PODCAST

TWIST - February 17, 2020

Summary of state tax developments in Michigan, Ohio and Washington State.

TWIST

Weekly TWIST Podcast Overview

Welcome to TWIST for the week of February 17th. This is Sarah McGahan from KPMG’s Washington National Tax state and local tax practice. If you are a TWIST reader or listener, you probably noticed we are trying something new this year. Instead of reading longer summaries of each development, we are doing a round-up of the week’s happenings in our podcast and longer write-ups on the developments we discuss are available on the TWIST webpage.

This week, we are covering three cases addressing very different issues and different tax types. The first is a case from the Michigan court of appeals addressing whether the Department properly denied a sales tax refund claim related to a bad debt deduction. The refund was being requested by the bank that offered Private Label Credit cards to customers of various merchants. Although the retailers remitted the sales taxes at issue, Michigan’s bad-debt statute allows either the merchant or the lender to seek a tax refund. Any claim for a bad debt deduction must be supported by the evidence required by the Department. In this case, the court agreed that the taxpayer had not presented sufficient evidence to support that sales tax was actually paid on the transactions that were defaulted on.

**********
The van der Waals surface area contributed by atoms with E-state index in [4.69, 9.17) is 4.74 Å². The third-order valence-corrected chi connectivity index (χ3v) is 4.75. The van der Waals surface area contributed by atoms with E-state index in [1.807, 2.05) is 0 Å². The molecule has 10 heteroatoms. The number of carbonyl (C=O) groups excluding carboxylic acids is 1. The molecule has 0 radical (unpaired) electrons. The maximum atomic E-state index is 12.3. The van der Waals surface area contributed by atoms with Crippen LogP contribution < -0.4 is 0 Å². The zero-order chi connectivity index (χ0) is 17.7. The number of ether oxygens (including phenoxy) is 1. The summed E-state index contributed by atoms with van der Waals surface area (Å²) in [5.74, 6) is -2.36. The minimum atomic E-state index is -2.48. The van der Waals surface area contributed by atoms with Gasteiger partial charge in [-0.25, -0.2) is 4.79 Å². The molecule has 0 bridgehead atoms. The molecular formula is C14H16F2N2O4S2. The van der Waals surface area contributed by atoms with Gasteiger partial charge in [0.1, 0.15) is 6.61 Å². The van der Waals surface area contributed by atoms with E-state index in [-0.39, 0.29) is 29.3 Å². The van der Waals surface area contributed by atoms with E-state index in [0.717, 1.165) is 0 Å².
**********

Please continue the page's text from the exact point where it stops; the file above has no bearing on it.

In another case, the Ohio Supreme Court addressed the scope of an exclusion from the Public Utility Excise Tax base for “all receipts derived wholly from interstate business.”  The taxpayer at issue, an interstate natural gas pipeline subject to the excise tax, had originally taken the position that all of its receipts were derived from interstate business, and it was, therefore, liable only for the minimum tax. After an audit, the Department assessed tax on the receipts from gas that entered and exited the pipeline in Ohio.  The taxpayer tried to argue that these sales were in interstate commerce and were therefore eligible for the interstate business exclusion. The court rejected this position and also rejected the taxpayer’s argument that the imposition of tax on these receipts violated the Commerce clause.

Finally, the last case we are covering this week is a Washington state Court of Appeals case addressing whether the Department of Revenue could assess B&O tax on a Utah nonprofit corporation whose sole member was the University of Utah- a component unit of the state. The issue really centered on whether the nonprofit- a laboratory- was person subject to B&O and there were some cases addressing whether an agency of the state can be a person. After reviewing the prior cases, several factors lead the court to decide that the lab-despite its connection to the University- was a person subject to B&O. Notably, the lab employed staff who were not university employees and although the taxpayer’s income accrued to the University, it did not receive funding from the state of Utah and paid lawsuit settlements and judgements from its own funds.

That’s all for this week. Stay tuned to TWIST for future updates!

This Week's Developments

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Featured Speaker

Sarah McGahan

Sarah McGahan

Director, State & Local Tax, KPMG US